However Salafia's group does not appear to be another bunch of "conservative Greens" — they call for "re-evaluation of privatization of national services, such as transport, health, education, and prison services" and "increased public housing," so you could probably say they are on the soft left. It seems that the issue that divides them from the established Green Party is the latter's apparent willingness to join a coalition government:
Well, naturally, the Green Party would approve of a lot of what we are talking about. But the Green party will have to go into coalition with Fine Gael and Labour – or someother concoction. What will happen to these issues then, is the question.
We will not go into coalition. We will put forward a clear, solid, concrete set of proposals as our platform. If we are elected, we will implement them.
So it's political naiveté then. The author (who I'll assume is Salafia) seems genuinely convinced that his policies are "clearly favored by the majority of people in Ireland", and that this majority, if given the choice, will sweep away the established system of political parties in favour of this new option. To date the Green Party has only managed to attract an 8% level of support for remarkably similar policies, and Salafia doesn't provide any material reason why his new party should fare any better.
There is the possibility that Salafia has it in for the Greens for some reason, or that his party is intended as a ginger group to force the Greens to come out more strongly on the issues in his programme. The Green Party's perceived move into the mainstream has certainly produced a number of disaffected Greens who were happier on the further margins. However I lean towards the interpretation that Salafia genuinely believes that his initiative is new and different enough to attract a level of support exponentially larger than has been given to the party promoting these issues in the past.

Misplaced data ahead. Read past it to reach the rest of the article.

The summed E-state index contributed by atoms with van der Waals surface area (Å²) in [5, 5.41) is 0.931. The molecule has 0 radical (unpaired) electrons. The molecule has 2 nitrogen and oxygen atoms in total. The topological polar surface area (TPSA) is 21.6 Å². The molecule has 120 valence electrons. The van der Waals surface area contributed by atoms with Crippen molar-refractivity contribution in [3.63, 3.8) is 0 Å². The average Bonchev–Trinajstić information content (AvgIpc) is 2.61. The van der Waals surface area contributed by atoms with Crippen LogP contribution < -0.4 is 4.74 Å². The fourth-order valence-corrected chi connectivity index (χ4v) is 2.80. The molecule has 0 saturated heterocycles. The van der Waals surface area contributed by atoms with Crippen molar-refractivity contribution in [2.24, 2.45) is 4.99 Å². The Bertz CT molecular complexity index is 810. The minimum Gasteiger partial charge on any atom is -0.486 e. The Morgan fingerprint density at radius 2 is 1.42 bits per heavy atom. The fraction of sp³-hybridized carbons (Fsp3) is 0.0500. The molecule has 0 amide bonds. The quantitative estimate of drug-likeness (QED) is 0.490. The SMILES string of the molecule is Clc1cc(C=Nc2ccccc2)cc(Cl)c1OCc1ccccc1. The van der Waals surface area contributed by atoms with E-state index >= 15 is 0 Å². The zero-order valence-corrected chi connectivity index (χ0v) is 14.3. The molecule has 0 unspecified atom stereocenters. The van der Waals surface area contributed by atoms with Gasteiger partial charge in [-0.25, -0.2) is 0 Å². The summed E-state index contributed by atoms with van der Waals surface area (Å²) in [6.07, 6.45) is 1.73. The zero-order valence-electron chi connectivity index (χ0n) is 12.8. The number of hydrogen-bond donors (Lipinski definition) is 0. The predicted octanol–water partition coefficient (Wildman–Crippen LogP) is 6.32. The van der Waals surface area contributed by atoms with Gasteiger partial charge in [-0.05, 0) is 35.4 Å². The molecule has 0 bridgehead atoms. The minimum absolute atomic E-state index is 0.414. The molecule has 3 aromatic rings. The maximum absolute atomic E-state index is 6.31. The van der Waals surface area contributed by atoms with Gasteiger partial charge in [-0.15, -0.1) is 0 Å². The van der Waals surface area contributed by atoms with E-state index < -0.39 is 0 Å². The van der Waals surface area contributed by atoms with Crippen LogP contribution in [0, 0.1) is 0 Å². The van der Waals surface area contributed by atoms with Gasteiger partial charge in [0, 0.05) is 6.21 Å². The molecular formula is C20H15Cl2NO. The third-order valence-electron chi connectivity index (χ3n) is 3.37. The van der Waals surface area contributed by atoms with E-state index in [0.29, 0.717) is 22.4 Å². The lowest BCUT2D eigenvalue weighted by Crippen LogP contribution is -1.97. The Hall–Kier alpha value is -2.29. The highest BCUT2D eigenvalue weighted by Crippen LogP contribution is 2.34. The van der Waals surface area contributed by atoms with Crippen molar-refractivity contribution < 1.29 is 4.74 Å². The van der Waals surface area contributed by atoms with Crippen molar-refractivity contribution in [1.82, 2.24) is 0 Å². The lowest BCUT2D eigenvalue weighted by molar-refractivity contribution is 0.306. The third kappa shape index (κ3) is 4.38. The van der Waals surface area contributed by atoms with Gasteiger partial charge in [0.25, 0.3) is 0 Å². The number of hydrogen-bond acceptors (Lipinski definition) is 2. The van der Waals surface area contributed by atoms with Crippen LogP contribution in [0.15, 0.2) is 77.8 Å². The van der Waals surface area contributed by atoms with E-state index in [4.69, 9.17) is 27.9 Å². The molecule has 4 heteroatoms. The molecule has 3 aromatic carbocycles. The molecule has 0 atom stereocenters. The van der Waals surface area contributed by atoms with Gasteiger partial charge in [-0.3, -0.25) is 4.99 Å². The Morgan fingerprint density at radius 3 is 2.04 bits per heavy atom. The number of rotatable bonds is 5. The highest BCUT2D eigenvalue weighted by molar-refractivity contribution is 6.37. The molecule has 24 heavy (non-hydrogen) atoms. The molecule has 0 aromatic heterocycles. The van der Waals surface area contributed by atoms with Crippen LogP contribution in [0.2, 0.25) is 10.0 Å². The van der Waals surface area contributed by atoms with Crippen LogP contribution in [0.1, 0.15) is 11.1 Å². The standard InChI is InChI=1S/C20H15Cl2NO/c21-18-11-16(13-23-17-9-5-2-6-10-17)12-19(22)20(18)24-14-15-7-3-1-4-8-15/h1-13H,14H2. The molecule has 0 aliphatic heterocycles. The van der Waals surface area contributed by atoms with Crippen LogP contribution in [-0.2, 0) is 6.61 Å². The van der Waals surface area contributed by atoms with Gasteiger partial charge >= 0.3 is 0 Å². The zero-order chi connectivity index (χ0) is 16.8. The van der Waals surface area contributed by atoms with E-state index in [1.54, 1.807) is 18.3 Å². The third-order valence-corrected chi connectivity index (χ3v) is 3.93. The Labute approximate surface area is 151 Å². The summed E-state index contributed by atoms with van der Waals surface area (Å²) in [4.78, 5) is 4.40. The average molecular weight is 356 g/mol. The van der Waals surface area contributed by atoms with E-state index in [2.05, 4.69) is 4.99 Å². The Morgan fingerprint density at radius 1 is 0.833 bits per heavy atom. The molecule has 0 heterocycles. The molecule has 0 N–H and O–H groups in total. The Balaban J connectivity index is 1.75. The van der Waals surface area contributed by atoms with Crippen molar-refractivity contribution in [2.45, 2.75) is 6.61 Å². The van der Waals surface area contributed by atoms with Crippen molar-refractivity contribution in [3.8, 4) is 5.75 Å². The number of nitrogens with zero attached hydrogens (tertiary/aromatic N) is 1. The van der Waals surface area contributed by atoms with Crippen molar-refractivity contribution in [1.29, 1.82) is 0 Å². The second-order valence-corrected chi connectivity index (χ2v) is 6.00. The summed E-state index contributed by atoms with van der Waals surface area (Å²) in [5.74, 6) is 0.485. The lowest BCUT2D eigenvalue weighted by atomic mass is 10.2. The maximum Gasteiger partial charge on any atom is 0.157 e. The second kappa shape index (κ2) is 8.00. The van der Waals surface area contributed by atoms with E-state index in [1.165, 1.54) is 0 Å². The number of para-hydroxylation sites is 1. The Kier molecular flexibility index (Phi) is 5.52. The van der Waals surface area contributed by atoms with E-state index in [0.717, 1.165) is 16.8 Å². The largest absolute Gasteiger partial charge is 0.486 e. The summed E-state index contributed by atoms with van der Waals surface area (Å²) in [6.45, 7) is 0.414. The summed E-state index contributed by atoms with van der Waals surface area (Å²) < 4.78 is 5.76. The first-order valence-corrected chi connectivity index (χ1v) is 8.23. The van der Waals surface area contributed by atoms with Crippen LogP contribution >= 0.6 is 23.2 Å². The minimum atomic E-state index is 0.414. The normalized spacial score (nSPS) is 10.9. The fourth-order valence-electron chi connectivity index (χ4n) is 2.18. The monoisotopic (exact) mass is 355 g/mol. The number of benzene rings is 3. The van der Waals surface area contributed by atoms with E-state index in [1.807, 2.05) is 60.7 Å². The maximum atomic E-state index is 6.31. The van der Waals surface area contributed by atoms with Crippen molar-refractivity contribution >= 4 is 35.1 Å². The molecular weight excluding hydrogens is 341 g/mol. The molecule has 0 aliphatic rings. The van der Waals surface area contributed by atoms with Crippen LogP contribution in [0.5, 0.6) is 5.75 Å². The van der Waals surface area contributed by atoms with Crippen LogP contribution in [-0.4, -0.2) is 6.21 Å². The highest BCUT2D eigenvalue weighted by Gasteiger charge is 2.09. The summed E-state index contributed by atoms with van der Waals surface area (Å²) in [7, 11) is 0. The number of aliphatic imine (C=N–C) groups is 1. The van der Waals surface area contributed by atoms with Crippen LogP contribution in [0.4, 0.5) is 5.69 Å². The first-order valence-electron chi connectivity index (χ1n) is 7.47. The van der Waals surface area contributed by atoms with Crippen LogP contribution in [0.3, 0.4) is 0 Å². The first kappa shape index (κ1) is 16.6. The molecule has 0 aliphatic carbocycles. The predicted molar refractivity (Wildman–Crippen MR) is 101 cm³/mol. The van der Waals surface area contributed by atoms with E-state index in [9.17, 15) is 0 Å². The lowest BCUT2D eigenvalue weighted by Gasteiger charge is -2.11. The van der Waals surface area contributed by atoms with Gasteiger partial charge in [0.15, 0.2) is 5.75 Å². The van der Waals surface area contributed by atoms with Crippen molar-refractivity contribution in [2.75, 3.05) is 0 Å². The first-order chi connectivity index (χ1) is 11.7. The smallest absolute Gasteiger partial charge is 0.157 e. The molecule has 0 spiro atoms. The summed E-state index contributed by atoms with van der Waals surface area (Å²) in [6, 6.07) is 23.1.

He's wrong, of course, but in a sense he is starting out on the same journey of discovery that the Greens have been undertaking over the past 25 years. No doubt the founders of the Greens at one point believed that the policies and ideas they were trying to promote were so "common-sense" (a phrase used by Salafia) that they merely had to be put before the electorate to gain the nation's sweeping endorsement. Other Greens would have been of the opinion that sullying themselves in the murky business of electoral politics at all represented a compromise, and that the movement should remain one purely dedicated to campaigning and protest.
The bulk of the Green movement moved beyond the latter viewpoint fairly early on, and it appears Salafia has also ditched this false notion of the purity of non-electoral politics. However he has yet to learn the hard lessons endured by idealistic Greens over the course of several false dawns and repeated crushing electoral defeats at the hands of parties we all assumed had sacrificed the trust of the Irish electorate. It takes a lot more to get elected than idealism, bright ideas and faith in the electorate's better nature. It is also a mistake to overestimate the public's appetite for change.
Am I just being a big old cynic? Yes, I am a big old cynic. However, I'm not trying to suggest that Salafia's idealism is misplaced. I don't believe that the 8% or so of the Irish electorate who have been convinced to support the Green Party's message represents a limit for the growth of this movement. The issues the party highlights move further into the mainstream every day, and the perceived objections which prevent certain environmentally-minded voters from supporting the party get fuzzier also. I don't expect the Greens will ever be the mass national movement Salafia hopes to build (two seats in every constituency!), but I do believe it will build a more substantial wedge to push the Green philosophy towards the top of the national agenda.
And in case any readers are still wondering (or, indeed, still reading), yes as well as being a cynic I am also a Green.